Iron Age rock art of ancient gods discovered under Turkish house
An ancient art dating back to the Iron Age has been discovered by looters under a house in Turkey. The art, which is carved out of rock, was found in an underground complex hidden under a domestic house in the remote village of Başbük in southeastern Turkey near the Syrian border.
Although the art was first discovered by looters, the myriad tunnels have now been investigated by archaeologists after a rescue mission. They dated it to the first millennium BC, probably between 900 and 600 BC, when the region and much of the Near East was controlled by the Neo-Assyrians.
The work is incised on a 3.96 m long rock wall panel, with the outlines painted black. It shows a procession of eight Syro-Anatolian deities. They include the storm god Hadad, the main goddess of Syria, Atargatis, the moon god Sîn and the sun god Šamaš, followed by others more difficult to identify. An Aramaic inscription may bear the name of a known Neo-Assyrian official, Mukīn-abūa, who may have controlled the region.
“[This rock wall panel] is the earliest known example of a Neo-Assyrian period rock relief with Aramaic inscriptions, featuring unique regional iconographic variations and Aramaic religious themes,” the team wrote in the research paper, published in the review antiquity.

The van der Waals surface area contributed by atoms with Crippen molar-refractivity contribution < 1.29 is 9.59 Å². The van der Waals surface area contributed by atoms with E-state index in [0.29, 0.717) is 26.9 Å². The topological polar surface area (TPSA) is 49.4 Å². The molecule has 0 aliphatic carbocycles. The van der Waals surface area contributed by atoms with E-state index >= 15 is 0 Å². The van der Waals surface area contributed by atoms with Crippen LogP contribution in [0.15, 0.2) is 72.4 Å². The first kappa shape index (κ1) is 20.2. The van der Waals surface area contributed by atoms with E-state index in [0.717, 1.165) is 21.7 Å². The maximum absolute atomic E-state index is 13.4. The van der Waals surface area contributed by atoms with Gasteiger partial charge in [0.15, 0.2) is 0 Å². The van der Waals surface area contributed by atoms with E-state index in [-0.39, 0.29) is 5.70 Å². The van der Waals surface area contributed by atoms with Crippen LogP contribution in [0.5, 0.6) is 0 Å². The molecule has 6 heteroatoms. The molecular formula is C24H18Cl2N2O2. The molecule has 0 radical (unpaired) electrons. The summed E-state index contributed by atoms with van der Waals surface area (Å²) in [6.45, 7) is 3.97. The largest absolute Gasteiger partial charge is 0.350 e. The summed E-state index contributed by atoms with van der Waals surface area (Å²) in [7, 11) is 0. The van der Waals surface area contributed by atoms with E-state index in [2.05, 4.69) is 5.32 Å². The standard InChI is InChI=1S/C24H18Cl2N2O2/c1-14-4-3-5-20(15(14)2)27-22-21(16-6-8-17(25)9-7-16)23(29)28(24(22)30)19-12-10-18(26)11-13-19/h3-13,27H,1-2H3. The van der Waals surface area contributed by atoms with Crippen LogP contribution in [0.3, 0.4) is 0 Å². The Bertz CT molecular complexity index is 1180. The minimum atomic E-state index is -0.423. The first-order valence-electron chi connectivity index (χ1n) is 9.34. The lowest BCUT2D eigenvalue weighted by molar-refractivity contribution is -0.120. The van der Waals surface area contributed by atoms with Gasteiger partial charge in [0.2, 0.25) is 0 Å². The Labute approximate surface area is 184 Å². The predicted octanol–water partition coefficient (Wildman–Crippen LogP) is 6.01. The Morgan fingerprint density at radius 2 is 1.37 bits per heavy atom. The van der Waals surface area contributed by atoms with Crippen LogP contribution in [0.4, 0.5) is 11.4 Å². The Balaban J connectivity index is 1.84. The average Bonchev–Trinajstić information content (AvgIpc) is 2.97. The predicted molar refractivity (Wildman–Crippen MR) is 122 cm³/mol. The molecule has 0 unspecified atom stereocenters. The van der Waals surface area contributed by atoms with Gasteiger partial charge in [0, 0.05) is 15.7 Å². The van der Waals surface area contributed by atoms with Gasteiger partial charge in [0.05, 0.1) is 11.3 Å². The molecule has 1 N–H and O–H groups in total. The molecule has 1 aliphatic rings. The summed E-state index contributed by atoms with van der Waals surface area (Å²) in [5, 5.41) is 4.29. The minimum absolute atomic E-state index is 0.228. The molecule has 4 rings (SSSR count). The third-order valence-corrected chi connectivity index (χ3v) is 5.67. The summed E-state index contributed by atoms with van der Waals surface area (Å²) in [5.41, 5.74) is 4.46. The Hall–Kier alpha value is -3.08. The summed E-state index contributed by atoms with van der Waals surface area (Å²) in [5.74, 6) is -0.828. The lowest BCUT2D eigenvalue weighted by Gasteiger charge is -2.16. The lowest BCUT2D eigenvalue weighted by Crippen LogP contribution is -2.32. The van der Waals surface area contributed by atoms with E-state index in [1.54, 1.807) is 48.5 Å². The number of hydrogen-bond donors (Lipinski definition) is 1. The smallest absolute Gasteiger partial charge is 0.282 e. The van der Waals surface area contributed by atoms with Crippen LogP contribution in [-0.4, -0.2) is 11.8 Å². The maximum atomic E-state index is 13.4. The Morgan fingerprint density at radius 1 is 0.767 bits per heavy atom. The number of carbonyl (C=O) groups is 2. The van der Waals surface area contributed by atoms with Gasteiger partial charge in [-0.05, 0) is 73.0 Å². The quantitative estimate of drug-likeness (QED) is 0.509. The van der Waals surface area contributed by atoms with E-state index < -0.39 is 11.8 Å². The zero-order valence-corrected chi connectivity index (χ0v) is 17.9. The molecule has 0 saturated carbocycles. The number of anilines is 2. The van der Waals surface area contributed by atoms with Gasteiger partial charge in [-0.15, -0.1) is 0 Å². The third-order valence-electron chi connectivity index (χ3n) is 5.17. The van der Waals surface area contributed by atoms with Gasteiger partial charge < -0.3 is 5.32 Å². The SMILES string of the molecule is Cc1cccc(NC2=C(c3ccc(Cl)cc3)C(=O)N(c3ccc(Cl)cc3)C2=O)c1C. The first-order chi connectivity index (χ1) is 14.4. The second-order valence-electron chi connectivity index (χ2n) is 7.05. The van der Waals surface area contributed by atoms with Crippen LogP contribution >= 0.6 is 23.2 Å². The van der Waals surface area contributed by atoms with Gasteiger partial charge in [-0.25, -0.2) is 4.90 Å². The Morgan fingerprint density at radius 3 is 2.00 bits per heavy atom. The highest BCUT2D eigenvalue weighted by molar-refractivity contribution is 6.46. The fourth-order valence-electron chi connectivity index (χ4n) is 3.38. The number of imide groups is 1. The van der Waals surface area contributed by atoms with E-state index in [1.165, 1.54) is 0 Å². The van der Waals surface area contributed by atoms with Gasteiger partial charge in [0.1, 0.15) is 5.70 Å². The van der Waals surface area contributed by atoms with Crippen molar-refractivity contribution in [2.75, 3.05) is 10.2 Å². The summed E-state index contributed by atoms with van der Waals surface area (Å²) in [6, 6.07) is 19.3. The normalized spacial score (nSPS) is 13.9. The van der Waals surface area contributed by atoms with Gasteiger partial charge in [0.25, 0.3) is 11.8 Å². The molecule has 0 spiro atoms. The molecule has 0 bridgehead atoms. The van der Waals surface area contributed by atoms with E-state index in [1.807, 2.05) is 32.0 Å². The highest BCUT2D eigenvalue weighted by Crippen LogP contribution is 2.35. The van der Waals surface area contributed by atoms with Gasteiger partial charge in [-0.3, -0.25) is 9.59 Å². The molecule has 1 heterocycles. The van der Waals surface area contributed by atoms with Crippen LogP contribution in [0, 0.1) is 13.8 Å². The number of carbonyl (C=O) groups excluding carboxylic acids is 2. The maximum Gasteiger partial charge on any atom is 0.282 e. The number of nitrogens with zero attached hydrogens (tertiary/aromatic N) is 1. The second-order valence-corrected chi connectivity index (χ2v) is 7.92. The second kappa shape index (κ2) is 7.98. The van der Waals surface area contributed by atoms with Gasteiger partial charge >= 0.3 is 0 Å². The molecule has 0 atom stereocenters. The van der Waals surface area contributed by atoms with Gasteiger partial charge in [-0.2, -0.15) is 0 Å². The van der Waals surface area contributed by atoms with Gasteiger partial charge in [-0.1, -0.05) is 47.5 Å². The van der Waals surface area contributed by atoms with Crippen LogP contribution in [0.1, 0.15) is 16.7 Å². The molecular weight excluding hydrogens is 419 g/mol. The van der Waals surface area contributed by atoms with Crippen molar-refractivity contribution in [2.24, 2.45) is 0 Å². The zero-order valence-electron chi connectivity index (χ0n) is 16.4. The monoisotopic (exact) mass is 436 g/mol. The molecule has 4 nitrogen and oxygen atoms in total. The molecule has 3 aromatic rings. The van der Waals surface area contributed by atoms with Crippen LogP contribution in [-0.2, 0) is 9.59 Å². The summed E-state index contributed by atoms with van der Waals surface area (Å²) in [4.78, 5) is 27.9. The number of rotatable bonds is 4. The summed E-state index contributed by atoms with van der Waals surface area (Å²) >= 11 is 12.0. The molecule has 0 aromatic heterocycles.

Because ancient artists only finished the upper bodies or heads of figures and left the space below untouched, it seems that the ancient work was never finished. This could be due to “regional unrest, a transition in power, or another reason affecting the work schedule,” the team writes.
Further research is needed to learn more about the complex, which is over 30m long and descends underground along rock-cut steps to a lower gallery, where further finds can await. Work is currently suspended while authorities secure the unstable tunnels.
“The processional panel, which would have welcomed visitors to the upper gallery, has not yet given up all of its secrets,” the team writes. “The Başbük rock wall panel is among the few such reliefs found since the mid-19th century and future excavations may uncover more.”